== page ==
For more information:

Lt. Gov. Paterson’s New Role as NY Governor makes history

Amid Eliot Spitzer’s recent scandal-laden resignation, Lt. Gov. David Paterson assumed the role of Governor of New York on March 17. The Columbia University and Hofstra Law School graduate served New York as a state Senator since 1985 and as Lieutenant Governor since 2006. Paterson, who is completely blind in his left eye and legally blind is his right due to optic atrophy during infancy, is also an avid disability rights supporter. In addition to being the first blind governor in the history of the U.S., he is also the first African-American governor of New York. He is also a professor at Columbia’s School of International and Public Affairs.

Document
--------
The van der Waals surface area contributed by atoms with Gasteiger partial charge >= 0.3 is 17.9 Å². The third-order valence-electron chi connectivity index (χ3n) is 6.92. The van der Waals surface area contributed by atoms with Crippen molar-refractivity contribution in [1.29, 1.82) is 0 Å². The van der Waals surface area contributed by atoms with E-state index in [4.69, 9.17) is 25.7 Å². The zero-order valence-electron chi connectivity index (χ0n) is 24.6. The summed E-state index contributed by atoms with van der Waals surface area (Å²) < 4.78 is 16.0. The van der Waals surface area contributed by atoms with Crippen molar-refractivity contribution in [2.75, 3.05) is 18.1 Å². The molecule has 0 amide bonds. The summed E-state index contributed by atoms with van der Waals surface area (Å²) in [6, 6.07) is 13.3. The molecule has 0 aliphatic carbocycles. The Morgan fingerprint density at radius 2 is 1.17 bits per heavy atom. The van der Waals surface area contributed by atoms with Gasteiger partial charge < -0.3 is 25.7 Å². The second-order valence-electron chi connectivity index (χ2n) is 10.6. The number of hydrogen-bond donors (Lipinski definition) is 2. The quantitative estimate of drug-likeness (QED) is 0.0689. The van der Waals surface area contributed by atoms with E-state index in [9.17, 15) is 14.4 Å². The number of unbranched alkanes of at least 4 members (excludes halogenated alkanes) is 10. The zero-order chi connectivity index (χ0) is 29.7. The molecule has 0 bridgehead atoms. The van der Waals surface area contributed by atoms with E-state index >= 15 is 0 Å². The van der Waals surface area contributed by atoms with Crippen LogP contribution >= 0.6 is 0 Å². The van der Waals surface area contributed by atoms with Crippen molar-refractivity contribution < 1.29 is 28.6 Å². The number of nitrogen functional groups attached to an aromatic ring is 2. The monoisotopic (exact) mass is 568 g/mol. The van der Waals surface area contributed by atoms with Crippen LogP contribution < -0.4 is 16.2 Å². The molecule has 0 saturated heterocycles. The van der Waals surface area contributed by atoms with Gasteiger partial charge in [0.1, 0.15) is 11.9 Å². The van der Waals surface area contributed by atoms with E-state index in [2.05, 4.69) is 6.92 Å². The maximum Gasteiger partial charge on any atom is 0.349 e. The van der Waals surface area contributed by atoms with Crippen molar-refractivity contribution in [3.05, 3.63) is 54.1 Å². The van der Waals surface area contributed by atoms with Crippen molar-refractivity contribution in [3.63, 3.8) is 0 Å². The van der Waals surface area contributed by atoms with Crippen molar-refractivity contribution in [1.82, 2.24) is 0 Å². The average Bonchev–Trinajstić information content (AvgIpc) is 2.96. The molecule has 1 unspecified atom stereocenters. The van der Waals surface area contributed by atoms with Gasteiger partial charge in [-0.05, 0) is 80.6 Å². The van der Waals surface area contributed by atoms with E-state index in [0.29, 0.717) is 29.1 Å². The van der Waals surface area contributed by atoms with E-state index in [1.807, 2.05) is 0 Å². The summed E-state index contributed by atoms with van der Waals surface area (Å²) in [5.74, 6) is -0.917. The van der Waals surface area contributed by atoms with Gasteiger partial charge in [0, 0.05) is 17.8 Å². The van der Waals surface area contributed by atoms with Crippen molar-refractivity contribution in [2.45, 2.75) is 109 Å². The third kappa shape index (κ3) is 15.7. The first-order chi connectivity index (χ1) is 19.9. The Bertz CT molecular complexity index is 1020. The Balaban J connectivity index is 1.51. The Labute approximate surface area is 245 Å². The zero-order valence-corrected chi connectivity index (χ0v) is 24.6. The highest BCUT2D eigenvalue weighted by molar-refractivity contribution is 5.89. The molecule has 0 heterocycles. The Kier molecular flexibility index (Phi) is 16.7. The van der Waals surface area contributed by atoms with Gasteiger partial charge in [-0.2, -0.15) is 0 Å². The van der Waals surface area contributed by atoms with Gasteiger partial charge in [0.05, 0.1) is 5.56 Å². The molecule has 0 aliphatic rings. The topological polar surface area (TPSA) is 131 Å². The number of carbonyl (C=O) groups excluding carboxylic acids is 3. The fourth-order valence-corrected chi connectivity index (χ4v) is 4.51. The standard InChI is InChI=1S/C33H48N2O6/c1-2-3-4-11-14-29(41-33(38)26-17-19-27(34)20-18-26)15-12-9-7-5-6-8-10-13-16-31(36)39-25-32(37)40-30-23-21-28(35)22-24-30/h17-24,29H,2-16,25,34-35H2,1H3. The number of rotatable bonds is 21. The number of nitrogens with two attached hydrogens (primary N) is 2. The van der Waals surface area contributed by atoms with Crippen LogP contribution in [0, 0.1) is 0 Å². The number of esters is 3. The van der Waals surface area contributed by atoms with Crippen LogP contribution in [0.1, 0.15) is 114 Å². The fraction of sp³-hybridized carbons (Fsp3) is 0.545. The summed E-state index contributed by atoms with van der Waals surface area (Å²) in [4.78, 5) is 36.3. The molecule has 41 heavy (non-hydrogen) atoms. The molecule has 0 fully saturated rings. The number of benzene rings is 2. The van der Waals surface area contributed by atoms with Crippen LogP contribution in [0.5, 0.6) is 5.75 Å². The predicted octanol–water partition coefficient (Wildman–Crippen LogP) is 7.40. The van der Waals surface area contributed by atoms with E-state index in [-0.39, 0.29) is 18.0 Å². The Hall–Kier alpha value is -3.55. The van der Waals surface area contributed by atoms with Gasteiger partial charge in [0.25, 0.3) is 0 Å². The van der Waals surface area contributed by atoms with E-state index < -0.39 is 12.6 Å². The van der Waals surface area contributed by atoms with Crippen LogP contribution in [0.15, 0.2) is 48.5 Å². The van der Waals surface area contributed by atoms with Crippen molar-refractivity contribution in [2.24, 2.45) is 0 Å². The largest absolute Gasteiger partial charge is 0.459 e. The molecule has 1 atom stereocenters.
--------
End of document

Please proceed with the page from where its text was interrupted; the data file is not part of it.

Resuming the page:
For more information:

New Georgia GCDD Report Released

In January 2008, Governor’s Council on Developmental Disabilities (GCDD) released a report entitled "Issues Related to the Implementation of Medicaid and PeachCare Care Management in Georgia". The 24-page report details the stability of health care access for program participants.
For more information:

Election 2008 & Disability Policy

Election 2008 is abloom with frenzied campaign trails, impassioned debates amongst contenders (primarily partisan to date), and avid primary watching. All three candidates have made some mention of disability policy, although some have more actively incorporated it as an integral platform component.